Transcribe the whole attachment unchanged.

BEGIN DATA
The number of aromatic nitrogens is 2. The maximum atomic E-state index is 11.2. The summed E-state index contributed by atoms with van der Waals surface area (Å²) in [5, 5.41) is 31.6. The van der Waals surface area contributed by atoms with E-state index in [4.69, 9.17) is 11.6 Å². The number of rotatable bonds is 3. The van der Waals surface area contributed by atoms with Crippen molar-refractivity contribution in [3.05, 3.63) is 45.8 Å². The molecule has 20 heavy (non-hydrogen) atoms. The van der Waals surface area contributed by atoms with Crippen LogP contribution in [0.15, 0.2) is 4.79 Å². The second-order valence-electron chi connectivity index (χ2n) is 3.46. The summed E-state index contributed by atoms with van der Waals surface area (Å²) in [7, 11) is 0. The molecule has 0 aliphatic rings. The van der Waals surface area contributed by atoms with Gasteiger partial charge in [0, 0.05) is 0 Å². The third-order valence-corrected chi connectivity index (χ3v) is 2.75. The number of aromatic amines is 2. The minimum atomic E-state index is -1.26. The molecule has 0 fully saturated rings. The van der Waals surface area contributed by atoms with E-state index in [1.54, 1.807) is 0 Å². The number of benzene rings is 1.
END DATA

The number of aromatic nitrogens is 2. The maximum atomic E-state index is 11.2. The summed E-state index contributed by atoms with van der Waals surface area (Å²) in [5, 5.41) is 31.6. The van der Waals surface area contributed by atoms with E-state index in [4.69, 9.17) is 11.6 Å². The number of rotatable bonds is 3. The van der Waals surface area contributed by atoms with Crippen molar-refractivity contribution in [3.05, 3.63) is 45.8 Å². The molecule has 20 heavy (non-hydrogen) atoms. The van der Waals surface area contributed by atoms with Crippen LogP contribution in [0.15, 0.2) is 4.79 Å². The second-order valence-electron chi connectivity index (χ2n) is 3.46. The summed E-state index contributed by atoms with van der Waals surface area (Å²) in [7, 11) is 0. The molecule has 0 aliphatic rings. The van der Waals surface area contributed by atoms with Gasteiger partial charge in [0, 0.05) is 0 Å². The third-order valence-corrected chi connectivity index (χ3v) is 2.75. The number of aromatic amines is 2. The minimum atomic E-state index is -1.26. The molecule has 0 fully saturated rings. The van der Waals surface area contributed by atoms with E-state index in [1.54, 1.807) is 0 Å². The number of benzene rings is 1.